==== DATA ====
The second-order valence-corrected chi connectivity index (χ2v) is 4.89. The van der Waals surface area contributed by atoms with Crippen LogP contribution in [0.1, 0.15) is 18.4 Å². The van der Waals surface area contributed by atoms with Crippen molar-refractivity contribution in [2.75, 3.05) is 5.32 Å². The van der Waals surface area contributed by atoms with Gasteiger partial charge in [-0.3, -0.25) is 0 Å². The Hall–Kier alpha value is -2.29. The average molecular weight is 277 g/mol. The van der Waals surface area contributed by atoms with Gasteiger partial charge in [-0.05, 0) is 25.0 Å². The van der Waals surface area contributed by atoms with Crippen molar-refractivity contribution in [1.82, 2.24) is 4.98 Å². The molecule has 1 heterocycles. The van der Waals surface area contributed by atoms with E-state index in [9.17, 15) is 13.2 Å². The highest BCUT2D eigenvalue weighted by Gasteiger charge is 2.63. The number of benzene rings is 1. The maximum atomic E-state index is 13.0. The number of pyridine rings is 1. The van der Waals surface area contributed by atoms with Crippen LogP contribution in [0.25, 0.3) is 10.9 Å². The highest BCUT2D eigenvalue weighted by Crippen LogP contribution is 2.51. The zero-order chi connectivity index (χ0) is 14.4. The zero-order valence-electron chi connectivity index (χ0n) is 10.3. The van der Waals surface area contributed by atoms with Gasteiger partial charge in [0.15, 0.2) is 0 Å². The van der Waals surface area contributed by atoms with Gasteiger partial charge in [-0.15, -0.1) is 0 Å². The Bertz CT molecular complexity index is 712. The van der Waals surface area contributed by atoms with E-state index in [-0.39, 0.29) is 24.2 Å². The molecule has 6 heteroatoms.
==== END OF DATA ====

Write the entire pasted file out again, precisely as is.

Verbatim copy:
The second-order valence-corrected chi connectivity index (χ2v) is 4.89. The van der Waals surface area contributed by atoms with Crippen LogP contribution in [0.1, 0.15) is 18.4 Å². The van der Waals surface area contributed by atoms with Crippen molar-refractivity contribution in [2.75, 3.05) is 5.32 Å². The van der Waals surface area contributed by atoms with Gasteiger partial charge in [-0.3, -0.25) is 0 Å². The Hall–Kier alpha value is -2.29. The average molecular weight is 277 g/mol. The van der Waals surface area contributed by atoms with Gasteiger partial charge in [-0.05, 0) is 25.0 Å². The van der Waals surface area contributed by atoms with Crippen molar-refractivity contribution in [1.82, 2.24) is 4.98 Å². The molecule has 1 heterocycles. The van der Waals surface area contributed by atoms with E-state index in [9.17, 15) is 13.2 Å². The highest BCUT2D eigenvalue weighted by Gasteiger charge is 2.63. The number of benzene rings is 1. The maximum atomic E-state index is 13.0. The number of pyridine rings is 1. The van der Waals surface area contributed by atoms with Crippen LogP contribution in [0.25, 0.3) is 10.9 Å². The highest BCUT2D eigenvalue weighted by Crippen LogP contribution is 2.51. The zero-order chi connectivity index (χ0) is 14.4. The zero-order valence-electron chi connectivity index (χ0n) is 10.3. The van der Waals surface area contributed by atoms with Gasteiger partial charge in [0.15, 0.2) is 0 Å². The van der Waals surface area contributed by atoms with Gasteiger partial charge in [-0.15, -0.1) is 0 Å². The Bertz CT molecular complexity index is 712. The van der Waals surface area contributed by atoms with E-state index in [-0.39, 0.29) is 24.2 Å². The molecule has 6 heteroatoms.